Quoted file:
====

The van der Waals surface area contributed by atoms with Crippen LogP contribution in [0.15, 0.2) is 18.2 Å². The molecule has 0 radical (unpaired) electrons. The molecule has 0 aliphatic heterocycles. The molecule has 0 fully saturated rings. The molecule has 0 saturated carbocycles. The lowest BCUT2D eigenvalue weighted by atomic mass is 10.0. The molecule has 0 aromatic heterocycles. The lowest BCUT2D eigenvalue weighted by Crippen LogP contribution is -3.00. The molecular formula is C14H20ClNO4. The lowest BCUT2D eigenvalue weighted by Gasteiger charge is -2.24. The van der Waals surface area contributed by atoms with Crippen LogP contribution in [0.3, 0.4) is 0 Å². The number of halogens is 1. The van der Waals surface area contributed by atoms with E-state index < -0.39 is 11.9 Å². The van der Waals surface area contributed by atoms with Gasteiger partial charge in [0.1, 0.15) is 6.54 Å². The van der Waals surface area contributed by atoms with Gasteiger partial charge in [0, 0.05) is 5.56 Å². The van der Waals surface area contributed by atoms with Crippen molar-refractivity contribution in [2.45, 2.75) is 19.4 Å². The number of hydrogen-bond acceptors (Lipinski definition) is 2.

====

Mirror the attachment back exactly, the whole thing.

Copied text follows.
The van der Waals surface area contributed by atoms with Crippen LogP contribution in [0.15, 0.2) is 18.2 Å². The molecule has 0 radical (unpaired) electrons. The molecule has 0 aliphatic heterocycles. The molecule has 0 fully saturated rings. The molecule has 0 saturated carbocycles. The lowest BCUT2D eigenvalue weighted by atomic mass is 10.0. The molecule has 0 aromatic heterocycles. The lowest BCUT2D eigenvalue weighted by Crippen LogP contribution is -3.00. The molecular formula is C14H20ClNO4. The lowest BCUT2D eigenvalue weighted by Gasteiger charge is -2.24. The van der Waals surface area contributed by atoms with Crippen LogP contribution in [0.3, 0.4) is 0 Å². The number of halogens is 1. The van der Waals surface area contributed by atoms with E-state index < -0.39 is 11.9 Å². The van der Waals surface area contributed by atoms with Gasteiger partial charge in [0.1, 0.15) is 6.54 Å². The van der Waals surface area contributed by atoms with Gasteiger partial charge in [0, 0.05) is 5.56 Å². The van der Waals surface area contributed by atoms with Crippen molar-refractivity contribution in [2.45, 2.75) is 19.4 Å². The number of hydrogen-bond acceptors (Lipinski definition) is 2.